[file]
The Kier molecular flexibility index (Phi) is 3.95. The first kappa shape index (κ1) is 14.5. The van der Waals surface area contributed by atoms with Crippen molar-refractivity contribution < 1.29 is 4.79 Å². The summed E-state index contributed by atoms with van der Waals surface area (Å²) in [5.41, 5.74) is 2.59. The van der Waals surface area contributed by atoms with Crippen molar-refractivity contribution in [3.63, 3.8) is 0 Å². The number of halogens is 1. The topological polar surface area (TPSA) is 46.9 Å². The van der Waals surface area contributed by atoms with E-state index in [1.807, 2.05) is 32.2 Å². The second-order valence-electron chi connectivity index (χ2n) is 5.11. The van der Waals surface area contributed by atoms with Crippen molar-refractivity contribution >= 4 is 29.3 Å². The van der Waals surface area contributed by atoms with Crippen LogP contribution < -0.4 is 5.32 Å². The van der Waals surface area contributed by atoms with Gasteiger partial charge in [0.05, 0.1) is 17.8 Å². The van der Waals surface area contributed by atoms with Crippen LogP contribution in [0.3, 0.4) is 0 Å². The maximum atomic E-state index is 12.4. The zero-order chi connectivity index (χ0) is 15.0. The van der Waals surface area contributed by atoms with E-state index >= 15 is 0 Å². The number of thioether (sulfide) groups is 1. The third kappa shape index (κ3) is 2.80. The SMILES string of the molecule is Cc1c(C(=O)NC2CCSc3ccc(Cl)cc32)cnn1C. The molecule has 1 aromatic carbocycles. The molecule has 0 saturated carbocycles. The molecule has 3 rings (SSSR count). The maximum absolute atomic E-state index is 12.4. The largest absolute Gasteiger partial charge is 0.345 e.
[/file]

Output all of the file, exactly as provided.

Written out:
The Kier molecular flexibility index (Phi) is 3.95. The first kappa shape index (κ1) is 14.5. The van der Waals surface area contributed by atoms with Crippen molar-refractivity contribution < 1.29 is 4.79 Å². The summed E-state index contributed by atoms with van der Waals surface area (Å²) in [5.41, 5.74) is 2.59. The van der Waals surface area contributed by atoms with Crippen molar-refractivity contribution in [3.63, 3.8) is 0 Å². The number of halogens is 1. The topological polar surface area (TPSA) is 46.9 Å². The van der Waals surface area contributed by atoms with E-state index in [1.807, 2.05) is 32.2 Å². The second-order valence-electron chi connectivity index (χ2n) is 5.11. The van der Waals surface area contributed by atoms with Crippen molar-refractivity contribution >= 4 is 29.3 Å². The van der Waals surface area contributed by atoms with Crippen LogP contribution < -0.4 is 5.32 Å². The van der Waals surface area contributed by atoms with Gasteiger partial charge in [0.05, 0.1) is 17.8 Å². The van der Waals surface area contributed by atoms with Crippen LogP contribution in [0.3, 0.4) is 0 Å². The maximum atomic E-state index is 12.4. The zero-order chi connectivity index (χ0) is 15.0. The van der Waals surface area contributed by atoms with E-state index >= 15 is 0 Å². The number of thioether (sulfide) groups is 1. The third kappa shape index (κ3) is 2.80. The SMILES string of the molecule is Cc1c(C(=O)NC2CCSc3ccc(Cl)cc32)cnn1C. The molecule has 1 aromatic carbocycles. The molecule has 0 saturated carbocycles. The molecule has 3 rings (SSSR count). The maximum absolute atomic E-state index is 12.4. The largest absolute Gasteiger partial charge is 0.345 e.